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I was up early, which helped. Six AM gives you a bunch of extra day to work with.

But while I didn’t know what I was going to write this morning when I came in and sat down, I knew what the writing had to do.

And all I can say is that I pity the characters who show up out of my subconscious mind when I’m holding auditions for roles in novels. 

Such awful, scary, scarry things happen to them.

This was the day where scars were born.

And this was the day when a couple of my key characters were hoping that they could hide in the closet where I wouldn’t find them so they didn’t have to show up for work.

But they walked into the page (grudgingly and trudging) and embraced their roles (while calling me by some impressively bad names)… and my hands flew. This was the Bad Things Happen, Bad Things Get Worse, And THEN… part of the book.

Second half of the midpoint for the novel, and for the series, AND for the character.

It will get worse for her, of course. Still two and a half more books to go, and the darkest darkness comes in book five.

But today was where my MC had to prove that she CAN do what she believes she cannot do, because without this moment, without this action, she would never have a chance of getting anything that she loves through to the end.

She knows she is and has always been simply the wrong kind of person to do what has to be done — except she also knows that she’s it. The one person. The one chance. If she doesn’t do what has to be done, there isn’t anyone else… 

And while I was mentally gearing myself up to write this, having absolutely no clue what was going to happen today — only knowing why it had to happen… the still small voice of my Muse whispered, “We haven’t heard from Sam in a while…”

And the click that followed was a piece of my own childhood ripping itself out of my earliest memory and throwing itself onto the page, fitting disaster with survival, fitting monsters with home, holding my main character up and keeping her focused and resolute during an unarmed walk through an inescapable and unthinkable hell.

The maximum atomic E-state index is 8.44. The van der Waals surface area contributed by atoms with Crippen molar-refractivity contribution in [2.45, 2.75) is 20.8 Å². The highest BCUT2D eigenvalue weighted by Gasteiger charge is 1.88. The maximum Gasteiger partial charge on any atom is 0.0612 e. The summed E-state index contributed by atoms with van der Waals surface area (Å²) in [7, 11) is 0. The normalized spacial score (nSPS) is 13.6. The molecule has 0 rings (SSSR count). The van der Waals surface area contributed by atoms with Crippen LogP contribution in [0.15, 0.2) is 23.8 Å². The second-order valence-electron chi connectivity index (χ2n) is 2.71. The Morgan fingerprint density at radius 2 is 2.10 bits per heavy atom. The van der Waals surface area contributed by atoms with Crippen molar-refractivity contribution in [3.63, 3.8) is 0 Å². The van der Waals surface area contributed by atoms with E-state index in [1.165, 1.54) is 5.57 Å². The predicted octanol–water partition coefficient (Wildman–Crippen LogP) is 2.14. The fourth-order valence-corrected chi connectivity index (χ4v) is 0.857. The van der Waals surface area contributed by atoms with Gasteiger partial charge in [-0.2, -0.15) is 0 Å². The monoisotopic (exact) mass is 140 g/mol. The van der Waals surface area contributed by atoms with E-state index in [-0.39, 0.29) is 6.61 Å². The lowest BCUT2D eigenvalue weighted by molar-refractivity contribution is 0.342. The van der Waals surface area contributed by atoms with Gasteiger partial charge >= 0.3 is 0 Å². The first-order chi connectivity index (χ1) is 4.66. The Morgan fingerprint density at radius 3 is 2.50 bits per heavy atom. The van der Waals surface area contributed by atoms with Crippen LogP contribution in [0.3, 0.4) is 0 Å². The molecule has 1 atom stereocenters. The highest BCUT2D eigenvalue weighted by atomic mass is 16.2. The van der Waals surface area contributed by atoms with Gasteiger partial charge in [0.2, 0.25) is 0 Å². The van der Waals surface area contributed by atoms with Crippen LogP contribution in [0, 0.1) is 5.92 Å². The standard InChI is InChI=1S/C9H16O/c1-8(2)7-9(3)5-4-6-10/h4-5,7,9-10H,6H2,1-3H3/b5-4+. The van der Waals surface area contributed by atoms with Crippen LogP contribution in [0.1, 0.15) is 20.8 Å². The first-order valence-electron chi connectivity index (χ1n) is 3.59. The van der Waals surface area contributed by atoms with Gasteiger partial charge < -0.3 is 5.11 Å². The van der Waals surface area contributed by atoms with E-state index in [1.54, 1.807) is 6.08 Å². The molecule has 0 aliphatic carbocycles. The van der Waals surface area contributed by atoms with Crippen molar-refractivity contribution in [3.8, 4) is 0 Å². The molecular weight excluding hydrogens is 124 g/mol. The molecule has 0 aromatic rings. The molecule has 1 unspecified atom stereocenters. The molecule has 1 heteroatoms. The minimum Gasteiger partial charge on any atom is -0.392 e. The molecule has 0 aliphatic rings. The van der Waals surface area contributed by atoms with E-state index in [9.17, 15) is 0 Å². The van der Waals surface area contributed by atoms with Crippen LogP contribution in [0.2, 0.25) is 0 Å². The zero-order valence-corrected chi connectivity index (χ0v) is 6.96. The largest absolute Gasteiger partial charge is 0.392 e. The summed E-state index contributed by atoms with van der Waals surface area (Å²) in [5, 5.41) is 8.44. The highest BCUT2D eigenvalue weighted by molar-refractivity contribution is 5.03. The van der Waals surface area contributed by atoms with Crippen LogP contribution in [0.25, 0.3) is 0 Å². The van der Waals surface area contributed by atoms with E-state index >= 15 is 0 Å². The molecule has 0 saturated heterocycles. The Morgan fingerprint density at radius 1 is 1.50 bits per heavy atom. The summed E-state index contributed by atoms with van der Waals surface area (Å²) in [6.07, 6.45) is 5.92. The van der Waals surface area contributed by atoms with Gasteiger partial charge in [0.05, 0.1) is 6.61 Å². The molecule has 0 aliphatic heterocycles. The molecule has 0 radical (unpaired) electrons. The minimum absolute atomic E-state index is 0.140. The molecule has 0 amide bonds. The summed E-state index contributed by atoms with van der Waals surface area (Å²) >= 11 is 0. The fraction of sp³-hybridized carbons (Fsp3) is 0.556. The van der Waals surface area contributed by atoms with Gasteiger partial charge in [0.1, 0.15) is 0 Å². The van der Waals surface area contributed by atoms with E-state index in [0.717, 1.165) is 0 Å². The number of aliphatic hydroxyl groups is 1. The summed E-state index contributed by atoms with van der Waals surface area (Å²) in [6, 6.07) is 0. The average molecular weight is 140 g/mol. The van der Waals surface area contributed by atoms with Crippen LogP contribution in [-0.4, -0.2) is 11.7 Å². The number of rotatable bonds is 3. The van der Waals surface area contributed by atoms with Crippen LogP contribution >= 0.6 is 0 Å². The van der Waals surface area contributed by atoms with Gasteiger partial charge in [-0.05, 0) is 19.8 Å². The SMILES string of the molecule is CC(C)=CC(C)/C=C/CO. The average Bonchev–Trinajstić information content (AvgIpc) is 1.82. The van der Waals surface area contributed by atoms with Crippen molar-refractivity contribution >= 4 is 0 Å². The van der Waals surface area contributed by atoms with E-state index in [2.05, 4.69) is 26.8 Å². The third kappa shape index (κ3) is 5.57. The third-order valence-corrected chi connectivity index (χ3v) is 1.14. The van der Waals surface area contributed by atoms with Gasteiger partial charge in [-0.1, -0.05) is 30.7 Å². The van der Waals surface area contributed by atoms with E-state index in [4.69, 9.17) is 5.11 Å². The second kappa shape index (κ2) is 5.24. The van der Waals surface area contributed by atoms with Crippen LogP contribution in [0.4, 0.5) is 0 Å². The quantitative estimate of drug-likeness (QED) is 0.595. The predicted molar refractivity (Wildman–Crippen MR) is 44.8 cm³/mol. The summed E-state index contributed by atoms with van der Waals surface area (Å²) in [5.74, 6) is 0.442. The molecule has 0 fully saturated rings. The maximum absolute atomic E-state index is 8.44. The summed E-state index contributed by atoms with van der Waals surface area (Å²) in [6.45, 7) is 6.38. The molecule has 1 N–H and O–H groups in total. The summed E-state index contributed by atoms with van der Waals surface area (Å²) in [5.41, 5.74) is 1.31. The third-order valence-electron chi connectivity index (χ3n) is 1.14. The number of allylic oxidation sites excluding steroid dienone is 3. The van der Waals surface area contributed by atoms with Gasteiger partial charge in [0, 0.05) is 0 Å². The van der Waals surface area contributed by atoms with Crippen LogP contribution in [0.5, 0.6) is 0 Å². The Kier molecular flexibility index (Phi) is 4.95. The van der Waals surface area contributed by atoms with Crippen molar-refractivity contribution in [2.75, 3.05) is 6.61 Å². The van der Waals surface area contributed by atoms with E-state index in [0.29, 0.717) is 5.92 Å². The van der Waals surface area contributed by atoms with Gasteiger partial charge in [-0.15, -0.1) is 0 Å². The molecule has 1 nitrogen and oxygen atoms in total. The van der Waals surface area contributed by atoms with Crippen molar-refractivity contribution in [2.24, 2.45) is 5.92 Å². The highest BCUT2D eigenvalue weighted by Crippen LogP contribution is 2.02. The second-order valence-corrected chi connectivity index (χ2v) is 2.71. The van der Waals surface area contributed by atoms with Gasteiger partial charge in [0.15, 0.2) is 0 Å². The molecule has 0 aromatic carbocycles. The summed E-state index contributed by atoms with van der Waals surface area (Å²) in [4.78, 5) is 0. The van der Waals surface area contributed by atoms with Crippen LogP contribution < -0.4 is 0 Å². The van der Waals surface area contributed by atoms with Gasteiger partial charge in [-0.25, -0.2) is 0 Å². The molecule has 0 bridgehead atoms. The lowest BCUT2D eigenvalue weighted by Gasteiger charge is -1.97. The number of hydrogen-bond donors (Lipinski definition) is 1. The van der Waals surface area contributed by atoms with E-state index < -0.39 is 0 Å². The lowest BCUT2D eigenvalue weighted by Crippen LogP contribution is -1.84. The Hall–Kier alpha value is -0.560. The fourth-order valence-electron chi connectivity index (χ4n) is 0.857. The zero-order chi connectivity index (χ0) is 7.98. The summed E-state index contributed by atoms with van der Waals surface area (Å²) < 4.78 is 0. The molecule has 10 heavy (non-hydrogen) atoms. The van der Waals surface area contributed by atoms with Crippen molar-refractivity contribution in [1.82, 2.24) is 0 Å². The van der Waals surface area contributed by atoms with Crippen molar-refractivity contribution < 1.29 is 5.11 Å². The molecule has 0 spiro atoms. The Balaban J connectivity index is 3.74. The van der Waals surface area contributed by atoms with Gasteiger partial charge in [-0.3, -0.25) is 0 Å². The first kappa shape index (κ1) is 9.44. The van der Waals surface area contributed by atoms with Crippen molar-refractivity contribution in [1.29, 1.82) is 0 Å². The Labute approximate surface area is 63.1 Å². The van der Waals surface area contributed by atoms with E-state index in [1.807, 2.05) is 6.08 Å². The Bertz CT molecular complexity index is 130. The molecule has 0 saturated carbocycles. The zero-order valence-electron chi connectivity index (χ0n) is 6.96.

Today was a very, VERY good writing day.


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Passed the halfway point today with 1350 words, and 45,819 total. And I LOVE the words I got.

And as is fitting, the trouble I put my character into got worse — much worse — today. 

And while I don’t know yet exactly what I’m going to do tomorrow, I do know my main character’s situation is not going to improve.

I wave in front of the the words “raw maw”… and let you chew on that image for a bit.

I got a late start, but when I got rolling, the words flew, and the minor character I’ve used before, who stepped through to help her this morning, broke my heart just a little bit. 

He’s never gonna big a major player — but he’s a sweet, sweet guy, despite all appearances.


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Today was… awesome. Wickedly awesome.

But before I get to that, I’m going to note that I’m 531 words away from hitting the NOVEL mid-point and the SERIES midpoint. 

With that said, here is where I am right now.

I was tempted to run even longer than I did, but I left myself at an absolutely perfect spot to pick this up tomorrow, and here’s why.

When I stopped writing this morning: 

My main character is about to step into terrible danger to save someone important to her.

She is weaponless, helpless, and going into a situation in which the person she is trying to save is going to be fighting her (for a good, but also for a terrible, reason). Any mistake she makes will kill both of them, and everything she MUST do runs counter to everything she has ever learned about what she should do in situations like this.

It’s the perfect midpoint. 

Which is to say, it’s the main character in a bad situation that has suddenly become so much worse than anticipated, or planned for — where she cannot do anything she knows how to do well, where everything she wants to do is prohibited, where any mistake she makes will get her and everyone she cares about killed…